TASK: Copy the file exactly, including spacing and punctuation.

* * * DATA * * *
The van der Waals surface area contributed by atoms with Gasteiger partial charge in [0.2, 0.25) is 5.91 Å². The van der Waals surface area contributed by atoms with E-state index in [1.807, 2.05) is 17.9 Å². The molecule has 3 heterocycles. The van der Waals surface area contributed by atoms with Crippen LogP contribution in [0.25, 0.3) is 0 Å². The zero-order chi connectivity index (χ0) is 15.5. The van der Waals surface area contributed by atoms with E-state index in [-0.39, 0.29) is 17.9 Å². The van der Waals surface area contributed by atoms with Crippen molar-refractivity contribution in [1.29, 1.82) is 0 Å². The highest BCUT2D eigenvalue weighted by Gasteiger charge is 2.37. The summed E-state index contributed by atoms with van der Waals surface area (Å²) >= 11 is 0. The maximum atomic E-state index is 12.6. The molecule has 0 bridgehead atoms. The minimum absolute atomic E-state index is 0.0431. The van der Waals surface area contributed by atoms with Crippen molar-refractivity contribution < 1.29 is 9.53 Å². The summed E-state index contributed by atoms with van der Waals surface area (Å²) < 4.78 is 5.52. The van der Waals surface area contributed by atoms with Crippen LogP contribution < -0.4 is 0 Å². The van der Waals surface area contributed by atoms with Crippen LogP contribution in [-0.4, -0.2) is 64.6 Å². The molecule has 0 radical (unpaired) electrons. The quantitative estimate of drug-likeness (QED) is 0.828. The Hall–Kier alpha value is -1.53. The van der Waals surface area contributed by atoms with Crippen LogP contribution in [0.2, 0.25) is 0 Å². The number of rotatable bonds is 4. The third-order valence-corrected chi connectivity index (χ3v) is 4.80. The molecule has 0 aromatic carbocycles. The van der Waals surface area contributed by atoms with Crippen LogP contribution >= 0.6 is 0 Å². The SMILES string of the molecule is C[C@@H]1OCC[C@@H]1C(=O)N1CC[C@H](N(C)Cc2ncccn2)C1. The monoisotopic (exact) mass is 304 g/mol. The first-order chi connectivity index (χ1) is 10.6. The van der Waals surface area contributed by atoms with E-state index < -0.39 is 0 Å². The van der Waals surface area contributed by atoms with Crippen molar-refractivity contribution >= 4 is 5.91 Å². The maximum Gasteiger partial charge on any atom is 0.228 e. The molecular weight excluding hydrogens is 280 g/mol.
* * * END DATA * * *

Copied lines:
The van der Waals surface area contributed by atoms with Gasteiger partial charge in [0.2, 0.25) is 5.91 Å². The van der Waals surface area contributed by atoms with E-state index in [1.807, 2.05) is 17.9 Å². The molecule has 3 heterocycles. The van der Waals surface area contributed by atoms with Crippen LogP contribution in [0.25, 0.3) is 0 Å². The zero-order chi connectivity index (χ0) is 15.5. The van der Waals surface area contributed by atoms with E-state index in [-0.39, 0.29) is 17.9 Å². The van der Waals surface area contributed by atoms with Crippen molar-refractivity contribution in [1.29, 1.82) is 0 Å². The highest BCUT2D eigenvalue weighted by Gasteiger charge is 2.37. The summed E-state index contributed by atoms with van der Waals surface area (Å²) >= 11 is 0. The maximum atomic E-state index is 12.6. The molecule has 0 bridgehead atoms. The minimum absolute atomic E-state index is 0.0431. The van der Waals surface area contributed by atoms with Crippen molar-refractivity contribution < 1.29 is 9.53 Å². The summed E-state index contributed by atoms with van der Waals surface area (Å²) < 4.78 is 5.52. The van der Waals surface area contributed by atoms with Crippen LogP contribution < -0.4 is 0 Å². The van der Waals surface area contributed by atoms with Crippen LogP contribution in [-0.4, -0.2) is 64.6 Å². The molecule has 0 radical (unpaired) electrons. The quantitative estimate of drug-likeness (QED) is 0.828. The Hall–Kier alpha value is -1.53. The van der Waals surface area contributed by atoms with Crippen LogP contribution in [0.2, 0.25) is 0 Å². The number of rotatable bonds is 4. The third-order valence-corrected chi connectivity index (χ3v) is 4.80. The molecule has 0 aromatic carbocycles. The van der Waals surface area contributed by atoms with Crippen LogP contribution >= 0.6 is 0 Å². The SMILES string of the molecule is C[C@@H]1OCC[C@@H]1C(=O)N1CC[C@H](N(C)Cc2ncccn2)C1. The monoisotopic (exact) mass is 304 g/mol. The first-order chi connectivity index (χ1) is 10.6. The van der Waals surface area contributed by atoms with E-state index < -0.39 is 0 Å². The van der Waals surface area contributed by atoms with Crippen molar-refractivity contribution >= 4 is 5.91 Å². The maximum Gasteiger partial charge on any atom is 0.228 e. The molecular weight excluding hydrogens is 280 g/mol.